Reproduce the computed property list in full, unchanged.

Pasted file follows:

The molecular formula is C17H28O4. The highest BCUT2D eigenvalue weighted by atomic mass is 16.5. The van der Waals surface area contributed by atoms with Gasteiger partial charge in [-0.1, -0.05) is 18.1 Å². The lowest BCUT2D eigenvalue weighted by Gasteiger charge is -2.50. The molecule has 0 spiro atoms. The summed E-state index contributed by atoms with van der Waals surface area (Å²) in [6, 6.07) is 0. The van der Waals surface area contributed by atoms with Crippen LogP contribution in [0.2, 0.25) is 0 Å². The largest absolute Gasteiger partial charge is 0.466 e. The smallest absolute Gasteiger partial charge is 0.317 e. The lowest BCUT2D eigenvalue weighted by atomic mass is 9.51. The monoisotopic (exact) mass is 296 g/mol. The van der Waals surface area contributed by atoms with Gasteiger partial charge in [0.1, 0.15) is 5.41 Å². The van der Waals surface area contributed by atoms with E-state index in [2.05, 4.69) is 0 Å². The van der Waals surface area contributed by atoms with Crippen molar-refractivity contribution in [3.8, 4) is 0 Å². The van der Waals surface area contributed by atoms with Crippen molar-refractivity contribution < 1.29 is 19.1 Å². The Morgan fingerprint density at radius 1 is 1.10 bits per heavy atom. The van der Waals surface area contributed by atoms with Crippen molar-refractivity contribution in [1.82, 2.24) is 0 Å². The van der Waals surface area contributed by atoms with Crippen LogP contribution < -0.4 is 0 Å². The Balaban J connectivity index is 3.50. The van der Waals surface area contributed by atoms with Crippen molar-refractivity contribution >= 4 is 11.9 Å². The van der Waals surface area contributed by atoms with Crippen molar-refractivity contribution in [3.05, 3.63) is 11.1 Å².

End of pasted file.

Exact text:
The molecular formula is C17H28O4. The highest BCUT2D eigenvalue weighted by atomic mass is 16.5. The van der Waals surface area contributed by atoms with Gasteiger partial charge in [-0.1, -0.05) is 18.1 Å². The lowest BCUT2D eigenvalue weighted by Gasteiger charge is -2.50. The molecule has 0 spiro atoms. The summed E-state index contributed by atoms with van der Waals surface area (Å²) in [6, 6.07) is 0. The van der Waals surface area contributed by atoms with Crippen LogP contribution in [0.2, 0.25) is 0 Å². The largest absolute Gasteiger partial charge is 0.466 e. The smallest absolute Gasteiger partial charge is 0.317 e. The lowest BCUT2D eigenvalue weighted by atomic mass is 9.51. The monoisotopic (exact) mass is 296 g/mol. The van der Waals surface area contributed by atoms with Gasteiger partial charge in [0.1, 0.15) is 5.41 Å². The van der Waals surface area contributed by atoms with E-state index in [2.05, 4.69) is 0 Å². The van der Waals surface area contributed by atoms with Crippen molar-refractivity contribution in [3.8, 4) is 0 Å². The van der Waals surface area contributed by atoms with Crippen molar-refractivity contribution < 1.29 is 19.1 Å². The Morgan fingerprint density at radius 1 is 1.10 bits per heavy atom. The van der Waals surface area contributed by atoms with Crippen molar-refractivity contribution in [1.82, 2.24) is 0 Å². The van der Waals surface area contributed by atoms with Crippen LogP contribution < -0.4 is 0 Å². The Balaban J connectivity index is 3.50. The van der Waals surface area contributed by atoms with Crippen molar-refractivity contribution >= 4 is 11.9 Å². The van der Waals surface area contributed by atoms with Crippen molar-refractivity contribution in [3.05, 3.63) is 11.1 Å².